Measuring Social Determinants
There are relatively few tools for actually measuring social determinants of health. Although the categories measured could be summarized across tools, there is wide variation in the categories included in each tool. Little consensus exists for the indicators used to measure social determinant categories.
Nevertheless, the Healthy People 2020 national framework provides a starting point for defining categories of social determinants, including these five categories:
- Economic stability (employment, food insecurity, housing stability, poverty);
- Education (early childhood education, higher education, high school graduation, language, and literacy);
- Health and healthcare (access to healthcare, access to primary care, health literacy);
- Neighborhood environment (access to healthy foods, crime and violence, environmental conditions, housing quality);
- Social and community context (civic participation, discrimination, incarceration, social cohesion). (Find out more at: https://www.healthypeople.gov/2020/About-Healthy-People.)
Twelve categories have been identified as the essential categories of any social determinants of health assessment tool. Some electronic tools are available, including NowPow, which is used at Rush University Medical Center in Chicago. The software directs patients to resources for addressing the identified social determinants at risk. It determines how a patient might benefit from one or more community organizations and provides a care plan with recommendations.
If you do not have access to such software programs, you can consider how to measure selected determinants. Many of these can be open-ended questions as you review them with your patient.
• Economic Stability
- Resource availability
- Rate and stability
- Level of completion
• Food Environment
- Food insecurity
• Health and healthcare
- Insurance status
- Medication adherence
- Use of primary care
- Physical characteristics of housing
• Neighborhood environment
- Exposure to pollutants
• Physical activity and lifestyle
- Tobacco use
- Drug and/or alcohol use
- Physical activity level
• Social and community context
- Exposure to physical and chemical pollutants at work or home
• Transportation and Infrastructure
Social workers should consider how to add these questions to a psychosocial assessment. Every case management department should use a standardized social work assessment tool to assess patients presenting with negative social risk factors. These social determinants can be added to an existing tool or form the foundation of a new tool, and will assist in identifying those complex patients in need of a social work intervention. Such tools should be used in the inpatient and outpatient settings.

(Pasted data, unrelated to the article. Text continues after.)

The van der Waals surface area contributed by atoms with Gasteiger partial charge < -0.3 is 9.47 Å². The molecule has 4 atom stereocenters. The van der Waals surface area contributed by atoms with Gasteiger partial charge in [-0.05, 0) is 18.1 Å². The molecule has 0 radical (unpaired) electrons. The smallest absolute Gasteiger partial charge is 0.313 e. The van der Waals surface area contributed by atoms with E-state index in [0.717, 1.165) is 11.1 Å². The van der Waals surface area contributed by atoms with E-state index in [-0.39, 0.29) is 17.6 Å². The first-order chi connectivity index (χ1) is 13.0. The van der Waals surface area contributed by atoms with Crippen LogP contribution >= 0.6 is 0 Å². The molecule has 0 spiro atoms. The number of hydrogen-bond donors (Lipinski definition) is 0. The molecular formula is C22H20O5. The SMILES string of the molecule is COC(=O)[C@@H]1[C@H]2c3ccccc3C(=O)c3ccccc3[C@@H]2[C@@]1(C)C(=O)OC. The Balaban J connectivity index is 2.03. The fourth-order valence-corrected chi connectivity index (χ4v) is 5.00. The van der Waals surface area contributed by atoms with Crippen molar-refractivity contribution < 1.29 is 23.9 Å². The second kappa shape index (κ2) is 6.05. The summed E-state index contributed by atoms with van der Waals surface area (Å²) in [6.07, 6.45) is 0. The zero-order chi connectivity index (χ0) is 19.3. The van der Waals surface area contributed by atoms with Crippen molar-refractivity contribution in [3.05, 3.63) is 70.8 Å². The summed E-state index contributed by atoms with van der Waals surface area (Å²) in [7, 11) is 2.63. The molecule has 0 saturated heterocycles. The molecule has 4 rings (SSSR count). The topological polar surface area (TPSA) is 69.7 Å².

Using the Data Collected
Traditional means of identifying complex patients is grounded in the downstream medical model, including chronic conditions, health outcomes, and hospitalization and emergency department use. Providers should consider these downstream factors when identifying complex patients, as they are influenced by social determinants. Care teams must understand their patients’ clinical and nonclinical complexities to make informed, patient-centered care decisions.
Addressing social determinants of health can help organizations participating in value-based care reimbursement. It also can help achieve the Quadruple Aim of better health, lower costs, and improved patient and staff experience. However, current payment systems do not adequately incentivize treating social determinants, ensure sustainability of services, or cultivate community partnerships necessary for approaching health holistically and in an integrated fashion.
Once you have collected these data, you can identify where the patient may need an intervention, change, or other assistance. The level of support the social worker can provide will largely depend on the time he or she spends with the patient. If the social worker is assessing an inpatient, then the best intervention for a high-risk patient would be to refer that patient to a community social worker. If the social worker is community-based, he or she can create a robust, comprehensive plan.
The United States spends less on social services than other developed countries. The largest percentage of the gross national product is spent on healthcare at 17%. Unfortunately, we rank 23rd out of 34 nations in terms of social service spending. Finding the resources to assist patients with social determinants can be difficult and time-consuming. A focus on the most important factors is one way to deal with this. Since homelessness is considered the riskiest variable, it is a good place to start.
Another effective intervention is to send community health workers into the patient’s home to address other risk factors. You may consider starting with the diagnoses representing the greatest opportunity as they relate to social factors, such as asthma, chronic obstructive pulmonary disease, or cardiac disease. Many such programs are associated with community case management programs where lay people are trained and educated to make effective nonclinical home care visits.